Once again this year, our friend, who does not like to go backwards nor drive long distances, invited us to take her in her car to El Rincon and back again, to lunch in a very good paladar – private restaurant – in Santiago de las Vegas, as a gift for my birthday

We left about 10 in the morning to allow a little time in the sanctuary and to investigate a bit, on the way back, looking for onions, as they are very rare and expensive in the city.

I noticed, with pleasure, that after a year, those broken roads had been repaired. We hypothesize that it was because of the proximity to the upcoming Saint Lazarus’ day.

clip image0063During the trip, we were able to observe that many people were walking from the last bus stop in Santiago de las Vegas. Others climbed aboard carts pulled by pairs of horses, carrying twenty people. It was almost a medieval vision. Improvised flower stalls were on both sides of the road, and in the doorways of some of the houses were tables full of plaster images representing Lazarus, Chango, and some other deities. Also the odd stall selling pork, just hanging there, without any refrigeration. The day was cloudy but very hot.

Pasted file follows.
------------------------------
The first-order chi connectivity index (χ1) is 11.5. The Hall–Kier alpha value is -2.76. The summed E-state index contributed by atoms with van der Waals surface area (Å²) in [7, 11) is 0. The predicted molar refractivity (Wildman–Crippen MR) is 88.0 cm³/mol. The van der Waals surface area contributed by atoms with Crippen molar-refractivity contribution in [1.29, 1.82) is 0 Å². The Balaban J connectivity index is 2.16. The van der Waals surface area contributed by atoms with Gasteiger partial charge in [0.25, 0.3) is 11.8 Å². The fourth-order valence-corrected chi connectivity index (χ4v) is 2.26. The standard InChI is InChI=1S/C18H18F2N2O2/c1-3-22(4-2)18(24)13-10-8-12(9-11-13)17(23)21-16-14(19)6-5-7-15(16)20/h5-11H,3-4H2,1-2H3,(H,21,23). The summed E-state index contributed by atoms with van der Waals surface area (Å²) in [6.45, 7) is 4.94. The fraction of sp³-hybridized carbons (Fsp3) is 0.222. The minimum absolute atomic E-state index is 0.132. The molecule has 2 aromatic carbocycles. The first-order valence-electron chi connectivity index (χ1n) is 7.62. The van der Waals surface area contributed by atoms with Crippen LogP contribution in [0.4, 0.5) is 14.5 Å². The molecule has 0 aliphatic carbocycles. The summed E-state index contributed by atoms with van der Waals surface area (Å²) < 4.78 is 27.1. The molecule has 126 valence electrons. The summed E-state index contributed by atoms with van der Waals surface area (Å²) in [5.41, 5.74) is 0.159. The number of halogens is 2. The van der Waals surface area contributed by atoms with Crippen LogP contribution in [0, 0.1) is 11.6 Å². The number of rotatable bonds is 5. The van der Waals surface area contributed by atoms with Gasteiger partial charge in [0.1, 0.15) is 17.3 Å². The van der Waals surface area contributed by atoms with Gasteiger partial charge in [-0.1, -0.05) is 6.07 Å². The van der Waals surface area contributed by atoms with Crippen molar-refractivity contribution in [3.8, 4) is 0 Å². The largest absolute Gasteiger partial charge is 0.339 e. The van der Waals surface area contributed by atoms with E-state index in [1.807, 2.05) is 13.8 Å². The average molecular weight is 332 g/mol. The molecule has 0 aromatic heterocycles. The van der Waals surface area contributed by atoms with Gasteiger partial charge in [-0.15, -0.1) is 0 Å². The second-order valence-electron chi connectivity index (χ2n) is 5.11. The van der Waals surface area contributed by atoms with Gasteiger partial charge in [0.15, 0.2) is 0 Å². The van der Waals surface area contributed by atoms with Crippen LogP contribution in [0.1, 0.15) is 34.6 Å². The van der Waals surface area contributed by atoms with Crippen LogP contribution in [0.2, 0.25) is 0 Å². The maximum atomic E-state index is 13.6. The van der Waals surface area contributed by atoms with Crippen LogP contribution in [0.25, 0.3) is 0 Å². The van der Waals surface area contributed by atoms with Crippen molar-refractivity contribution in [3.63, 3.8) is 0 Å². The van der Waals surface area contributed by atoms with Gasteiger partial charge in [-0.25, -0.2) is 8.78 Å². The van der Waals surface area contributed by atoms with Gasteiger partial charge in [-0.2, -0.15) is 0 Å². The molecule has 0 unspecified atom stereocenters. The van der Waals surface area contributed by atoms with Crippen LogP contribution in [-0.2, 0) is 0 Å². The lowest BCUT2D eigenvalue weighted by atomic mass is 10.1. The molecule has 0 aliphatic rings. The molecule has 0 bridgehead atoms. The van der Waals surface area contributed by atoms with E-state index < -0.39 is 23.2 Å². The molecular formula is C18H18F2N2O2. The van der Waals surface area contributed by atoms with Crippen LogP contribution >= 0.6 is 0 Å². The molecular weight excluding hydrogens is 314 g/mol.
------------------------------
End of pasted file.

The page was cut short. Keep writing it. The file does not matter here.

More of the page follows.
The most pleasant surprise was upon arriving at the church. Newly painted, and with very well tended gardens. I immediately noticed the absence of the sign that was on the front door last year, spelling out some of the prohibitions with regard to dress and conduct, for those who wished to enter the temple. The church was filled with believers, despite being almost twenty days before the awaited celebration. Many young people and children, as well as a large line of people of all ages, were waiting to receive the blessing. The altars of Lazarus and the Virgin of Charity were filled with flowers and candles. A young woman dragged herself to the altar, fulfilling a promise. I was extremely comforted to note that, despite the years of prohibition and shortcomings, the popular faith is growing every day.

Translated by ricote

Translator’s note: December 17th is the day of Saint Lazarus, the Patron Saint of the sick (also known in the Afro Cuban culture as Babalu Aye). Pilgrims come from all over the island, some crawling hundreds of miles, to the Sanctuary of Saint Lazarus, in the El Rincon neighborhood at the southern edge of Havana.
November 28 2010

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